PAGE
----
Service Charge Liability: an inconclusive decision

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The recent Supreme Court decision in Sara & Hossein Asset Holdings Ltd v Blacks Outdoor Retail Ltd highlighted that although the landlord’s service charge certificate was conclusive as to the sums due by the tenant, it was not definitive as to the tenant’s liability for these payments.

Blacks (the ‘tenant’) argued that the costs outlined in the certificate were excessive and not properly due under the terms of the lease. However, Sara & Hossein (the ‘landlord’) stated that these payments were entirely valid in accordance with the lease and conclusive in the absence of ‘manifest or mathematic error’. The initial decision from the High Court held that the landlord’s service charge certificate was conclusive in outlining the costs incurred by the landlord, but this did not affirm the landlord’s entitlement to charge for those services. The landlord’s application for summary judgement and first appeal was dismissed.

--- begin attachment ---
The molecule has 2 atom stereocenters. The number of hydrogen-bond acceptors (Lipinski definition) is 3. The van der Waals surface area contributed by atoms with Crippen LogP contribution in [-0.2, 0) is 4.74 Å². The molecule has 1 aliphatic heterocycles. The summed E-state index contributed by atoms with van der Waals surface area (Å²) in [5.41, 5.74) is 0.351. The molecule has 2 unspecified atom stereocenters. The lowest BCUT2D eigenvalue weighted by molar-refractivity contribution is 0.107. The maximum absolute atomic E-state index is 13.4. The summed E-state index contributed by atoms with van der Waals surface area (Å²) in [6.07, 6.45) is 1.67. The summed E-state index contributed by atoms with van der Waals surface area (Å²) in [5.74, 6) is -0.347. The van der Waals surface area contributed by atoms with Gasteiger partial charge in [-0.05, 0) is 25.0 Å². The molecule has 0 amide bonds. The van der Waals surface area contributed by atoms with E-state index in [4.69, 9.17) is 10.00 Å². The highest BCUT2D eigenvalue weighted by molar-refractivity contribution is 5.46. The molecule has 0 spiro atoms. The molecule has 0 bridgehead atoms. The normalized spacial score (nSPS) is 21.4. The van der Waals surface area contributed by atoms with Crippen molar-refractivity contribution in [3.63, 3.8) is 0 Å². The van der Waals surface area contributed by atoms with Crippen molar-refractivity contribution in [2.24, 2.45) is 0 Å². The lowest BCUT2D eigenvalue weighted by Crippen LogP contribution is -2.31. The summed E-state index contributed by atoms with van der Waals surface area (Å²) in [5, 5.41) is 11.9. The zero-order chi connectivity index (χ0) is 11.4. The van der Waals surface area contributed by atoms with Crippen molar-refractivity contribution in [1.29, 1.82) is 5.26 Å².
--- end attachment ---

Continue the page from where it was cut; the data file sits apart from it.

The Court of Appeal revisited the decision and found in favour of Sara & Hossein. The landlord entered into summary judgement for the service charges and the court asserted that all elements of the certificate were conclusive.

The case reached the Supreme Court and earlier last month it was held that the landlord was entitled to enforce payment of the service charge certificate sums, however in doing so this did not preclude the tenant from disputing the payments due in the future. The court therefore found in favour of Sara v Hossein and dismissed the appeal. The majority reiterated that payment of these sums would not prevent Blacks from disputing their liability.

The court highlighted the importance of this decision in preventing the tenant from withholding payments due to the landlord, whilst also leaving the door open for the tenant to pursue its counterclaim.

This article is for general purpose and guidance only and does not constitute legal advice. Specific legal advice should be taken before acting on any of the topics covered. No part of this article may be used, reproduced, stored or transmitted in any form, or by any means without the prior permission of Brecher LLP.

Ematice Mokhtari

Trainee Solicitor

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